- Click on the sample_repo1 branch. It contains all the files that exist on the main branch.
- Let's make some changes in this branch. Click on the file demofile.txt and click on Edit.
Do some changes in the file.
Commit those changes by adding the author name, email id, and commit message and click on Commit Changes.
- A success message popped up.
Now in this repository, two branches are there main and sample_repo1 branches which are a little different from the main branch.
- Let's create a pull request to compare the differences in the branches and then merge it into the main.
- Click on Crone Pull Request.
- It will compare the current branch with the main branch. Click on Compare.
- This shows all the differences between the main and the other branch.
- To check the commit history, we need to click on the Commit button next to changes.
- To reflect these changes to the main branch, merge these two branches by adding Title and Description and clicking on create a pull request.
- A successful pull request notification popped up.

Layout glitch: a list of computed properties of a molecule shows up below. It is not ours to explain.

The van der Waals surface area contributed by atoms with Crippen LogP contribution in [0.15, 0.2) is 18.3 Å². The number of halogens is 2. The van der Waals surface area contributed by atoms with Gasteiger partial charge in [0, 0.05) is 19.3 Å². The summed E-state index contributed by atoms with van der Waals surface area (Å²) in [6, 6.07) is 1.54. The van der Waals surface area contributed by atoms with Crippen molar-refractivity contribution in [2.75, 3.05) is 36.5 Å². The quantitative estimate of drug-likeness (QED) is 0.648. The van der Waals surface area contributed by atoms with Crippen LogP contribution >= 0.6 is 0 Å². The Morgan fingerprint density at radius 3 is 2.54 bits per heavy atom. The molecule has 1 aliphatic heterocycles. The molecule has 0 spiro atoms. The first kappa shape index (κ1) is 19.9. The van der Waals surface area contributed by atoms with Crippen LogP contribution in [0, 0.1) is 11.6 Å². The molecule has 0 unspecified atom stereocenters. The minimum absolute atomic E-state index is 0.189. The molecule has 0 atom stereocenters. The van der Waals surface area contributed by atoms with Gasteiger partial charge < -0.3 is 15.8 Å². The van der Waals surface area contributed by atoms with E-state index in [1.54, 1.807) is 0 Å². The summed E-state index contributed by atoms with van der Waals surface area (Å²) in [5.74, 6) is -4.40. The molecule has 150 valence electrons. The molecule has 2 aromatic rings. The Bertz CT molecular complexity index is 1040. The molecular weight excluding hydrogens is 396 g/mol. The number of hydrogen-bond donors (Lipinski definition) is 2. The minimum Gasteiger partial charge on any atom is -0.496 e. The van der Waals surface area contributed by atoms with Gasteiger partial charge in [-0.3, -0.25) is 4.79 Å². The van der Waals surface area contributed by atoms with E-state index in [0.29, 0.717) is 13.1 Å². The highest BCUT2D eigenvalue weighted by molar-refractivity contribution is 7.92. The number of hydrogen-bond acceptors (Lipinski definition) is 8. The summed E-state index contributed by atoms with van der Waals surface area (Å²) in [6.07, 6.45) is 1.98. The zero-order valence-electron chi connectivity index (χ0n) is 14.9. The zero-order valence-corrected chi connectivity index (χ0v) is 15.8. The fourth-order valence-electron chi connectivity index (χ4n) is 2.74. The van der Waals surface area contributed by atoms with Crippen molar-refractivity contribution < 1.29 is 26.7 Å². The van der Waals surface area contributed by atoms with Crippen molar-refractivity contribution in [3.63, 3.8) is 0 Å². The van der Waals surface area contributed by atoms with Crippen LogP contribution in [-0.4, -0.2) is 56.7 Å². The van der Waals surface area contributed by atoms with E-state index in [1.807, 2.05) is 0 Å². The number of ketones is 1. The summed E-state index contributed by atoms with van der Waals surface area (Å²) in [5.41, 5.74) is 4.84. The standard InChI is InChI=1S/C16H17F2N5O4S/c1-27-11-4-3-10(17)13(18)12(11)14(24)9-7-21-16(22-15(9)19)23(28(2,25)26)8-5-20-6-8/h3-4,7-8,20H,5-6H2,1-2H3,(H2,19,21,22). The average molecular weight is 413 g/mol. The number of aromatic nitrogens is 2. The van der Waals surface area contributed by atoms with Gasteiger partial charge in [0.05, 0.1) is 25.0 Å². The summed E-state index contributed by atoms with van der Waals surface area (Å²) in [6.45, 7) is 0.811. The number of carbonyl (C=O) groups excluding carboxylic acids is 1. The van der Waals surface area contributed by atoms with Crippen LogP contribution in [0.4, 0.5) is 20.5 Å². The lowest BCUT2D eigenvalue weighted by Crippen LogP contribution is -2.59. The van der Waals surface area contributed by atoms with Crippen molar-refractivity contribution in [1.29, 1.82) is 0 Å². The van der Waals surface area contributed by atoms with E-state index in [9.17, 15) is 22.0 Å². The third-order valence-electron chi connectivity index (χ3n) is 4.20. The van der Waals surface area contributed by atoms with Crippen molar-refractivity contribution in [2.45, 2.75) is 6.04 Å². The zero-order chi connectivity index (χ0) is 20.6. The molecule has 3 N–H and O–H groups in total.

- Click on Merge to finally merge these two branches.
- It shows different Merge strategies. Let's choose fast-forward merge. It also asks about the branch whether to keep the branch or delete it. Let's turn it off and click on the Merge pull request.
- A success message popped up, i.e., the merge was done successfully.
Now, after checking the main and sample_repo1, the file is updated. So, This is a simple demo of practice implementing AWS CodeCommit.
Benefits of AWS CodeCommit
The benefits of AWS CodeCommit are the following:
- AWS CodeCommit helps in a faster development lifecycle.
- The transfer of incremental changes instead of the entire application increases the speed and frequency of the development lifecycle.